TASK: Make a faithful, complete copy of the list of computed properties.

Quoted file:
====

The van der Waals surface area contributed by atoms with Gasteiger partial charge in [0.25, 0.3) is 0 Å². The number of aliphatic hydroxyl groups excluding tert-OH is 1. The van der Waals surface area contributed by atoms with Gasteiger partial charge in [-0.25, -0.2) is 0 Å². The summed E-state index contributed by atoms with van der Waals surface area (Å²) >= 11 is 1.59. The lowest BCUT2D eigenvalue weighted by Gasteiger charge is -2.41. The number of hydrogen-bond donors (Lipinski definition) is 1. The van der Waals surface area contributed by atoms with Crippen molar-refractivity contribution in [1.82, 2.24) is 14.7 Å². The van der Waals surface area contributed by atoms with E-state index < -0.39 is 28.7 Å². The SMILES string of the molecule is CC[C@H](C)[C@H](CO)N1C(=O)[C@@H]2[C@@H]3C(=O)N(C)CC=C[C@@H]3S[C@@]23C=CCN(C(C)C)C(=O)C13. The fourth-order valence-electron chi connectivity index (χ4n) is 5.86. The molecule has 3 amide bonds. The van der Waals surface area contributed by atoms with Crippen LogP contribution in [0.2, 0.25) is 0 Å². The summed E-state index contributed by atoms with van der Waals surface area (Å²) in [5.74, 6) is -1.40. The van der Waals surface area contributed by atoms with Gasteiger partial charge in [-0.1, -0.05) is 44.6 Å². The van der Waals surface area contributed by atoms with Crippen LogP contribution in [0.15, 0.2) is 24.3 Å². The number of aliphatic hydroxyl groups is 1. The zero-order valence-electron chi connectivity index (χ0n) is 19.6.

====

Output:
The van der Waals surface area contributed by atoms with Gasteiger partial charge in [0.25, 0.3) is 0 Å². The number of aliphatic hydroxyl groups excluding tert-OH is 1. The van der Waals surface area contributed by atoms with Gasteiger partial charge in [-0.25, -0.2) is 0 Å². The summed E-state index contributed by atoms with van der Waals surface area (Å²) >= 11 is 1.59. The lowest BCUT2D eigenvalue weighted by Gasteiger charge is -2.41. The number of hydrogen-bond donors (Lipinski definition) is 1. The van der Waals surface area contributed by atoms with Crippen molar-refractivity contribution in [1.82, 2.24) is 14.7 Å². The van der Waals surface area contributed by atoms with E-state index < -0.39 is 28.7 Å². The SMILES string of the molecule is CC[C@H](C)[C@H](CO)N1C(=O)[C@@H]2[C@@H]3C(=O)N(C)CC=C[C@@H]3S[C@@]23C=CCN(C(C)C)C(=O)C13. The fourth-order valence-electron chi connectivity index (χ4n) is 5.86. The molecule has 3 amide bonds. The van der Waals surface area contributed by atoms with Crippen LogP contribution in [0.2, 0.25) is 0 Å². The summed E-state index contributed by atoms with van der Waals surface area (Å²) in [5.74, 6) is -1.40. The van der Waals surface area contributed by atoms with Gasteiger partial charge in [-0.1, -0.05) is 44.6 Å². The van der Waals surface area contributed by atoms with Crippen LogP contribution in [0.15, 0.2) is 24.3 Å². The number of aliphatic hydroxyl groups is 1. The zero-order valence-electron chi connectivity index (χ0n) is 19.6.